The front hallway was surprisingly bright, and I squinted my eyes. A wobbly staircase stood pressed against the wall in front of me, and to the left lay an airy living room that smelled of mould and dust. No one seemed to be around, and I inhaled a lungful of damp air before softly calling out, "Um... is anyone here?"
Nobody replied, and with the hairs on the back of my neck prickling, I turned to the right and peered down a narrow hallway with a warped wooden floor. Light flickered from underneath a door at the end, and feeling queasy, I started towards it. All my instincts were telling me to get out of this place, but my curiosity got the better of me. This was the Swindlers' Society! I couldn't wuss out and go running back to my flat like a scared Puppyblew. This was all probably just a test. They were testing me, testing my courage.
Finally, after a few minutes of slow, terrified walking, I reached the door at the end of the hallway. It was made of a sturdy maple wood that was scratched beyond repair; an ivory doorknob hung loosely from the centre. Nearly shaking, I reached out and tried to turn it, only to find the door locked tight. Defeated, I was about to turn around and leave the spooky house once and for all when I remembered the key.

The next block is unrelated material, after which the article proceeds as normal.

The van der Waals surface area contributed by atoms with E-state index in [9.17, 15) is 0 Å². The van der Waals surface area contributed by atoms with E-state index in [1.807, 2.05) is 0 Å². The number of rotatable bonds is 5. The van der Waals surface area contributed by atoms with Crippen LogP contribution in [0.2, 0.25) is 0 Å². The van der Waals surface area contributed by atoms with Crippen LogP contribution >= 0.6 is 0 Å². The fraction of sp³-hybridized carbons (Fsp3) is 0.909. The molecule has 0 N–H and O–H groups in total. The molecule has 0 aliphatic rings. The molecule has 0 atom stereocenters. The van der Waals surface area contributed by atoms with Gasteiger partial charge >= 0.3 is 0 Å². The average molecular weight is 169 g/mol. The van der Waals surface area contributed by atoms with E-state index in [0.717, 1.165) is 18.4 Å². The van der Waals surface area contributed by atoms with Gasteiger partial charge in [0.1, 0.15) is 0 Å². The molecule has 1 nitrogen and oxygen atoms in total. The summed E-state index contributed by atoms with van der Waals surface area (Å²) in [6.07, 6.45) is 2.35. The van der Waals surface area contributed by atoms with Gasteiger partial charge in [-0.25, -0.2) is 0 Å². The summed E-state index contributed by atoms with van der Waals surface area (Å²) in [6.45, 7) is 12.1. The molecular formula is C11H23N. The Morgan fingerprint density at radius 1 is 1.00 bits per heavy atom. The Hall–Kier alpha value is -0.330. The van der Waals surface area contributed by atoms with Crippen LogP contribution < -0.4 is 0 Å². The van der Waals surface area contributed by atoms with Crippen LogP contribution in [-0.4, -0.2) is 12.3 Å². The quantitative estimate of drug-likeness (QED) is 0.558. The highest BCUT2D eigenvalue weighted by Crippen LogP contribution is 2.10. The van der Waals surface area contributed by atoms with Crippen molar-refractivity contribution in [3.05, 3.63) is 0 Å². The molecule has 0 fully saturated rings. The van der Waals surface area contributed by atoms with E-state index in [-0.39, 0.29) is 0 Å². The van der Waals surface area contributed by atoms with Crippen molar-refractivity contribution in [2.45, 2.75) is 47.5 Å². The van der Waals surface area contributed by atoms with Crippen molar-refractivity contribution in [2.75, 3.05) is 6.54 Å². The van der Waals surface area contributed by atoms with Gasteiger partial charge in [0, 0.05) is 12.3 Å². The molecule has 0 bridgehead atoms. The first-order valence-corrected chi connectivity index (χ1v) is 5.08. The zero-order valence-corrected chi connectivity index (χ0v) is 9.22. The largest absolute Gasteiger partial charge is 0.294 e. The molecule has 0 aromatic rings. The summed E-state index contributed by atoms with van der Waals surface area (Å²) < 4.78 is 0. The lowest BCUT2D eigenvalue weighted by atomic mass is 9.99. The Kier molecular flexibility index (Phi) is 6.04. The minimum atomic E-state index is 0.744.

I shuffled around in my jacket pocket and pulled out the small key, almost dropping it onto the floor in a bout of clumsiness. The dim light made it hard to see if there was a keyhole as I felt around the chipped ivory surface. Finally, I felt one, right in the center of the knob, and I shoved the key into it, praying it would fit.
It did, and as I slowly turned the key and pushed open the door, I knew there was no going back: it was now or never. I took the key out of the knob and pushed the door open all the way, revealing a small closet with an elegant candelabrum hanging from above, looking awfully out of place for a small, dank space.
The room was big enough for me to squeeze in, and as soon as I got my whole body inside of the cramped quarters, the door slammed shut behind me. I jumped, startled at the loud noise, and started to search blindly around, looking for a ray of light or some direction as to where I should go. There didn't seem to be any; I was trapped.
I felt at the door again, looking for a way to pull it open and escape. There was nothing -- it was just a cool wood surface, no knob, no lock, no anything. I backed up into the corner of the closet. I didn't do well in small spaces, and you couldn't get much smaller than this.
I took a deep breath and continued to feel about, my face hot. Of course I would be the one to get duped into this, I grumbled inwardly, my mind closing off all other trains of thought. I've always been too trusting, too clumsy, too eager. I would never be a real con artist. And I should have known that the Swindlers' Society would never contact me. This was just a stupid prank, some person's idea of a good time.
"Welcome, Shay Peters." All thoughts stopped in my head as a chilling voice filled the small room, seeming to come from nowhere. "We've been waiting a long time for this."
To be continued...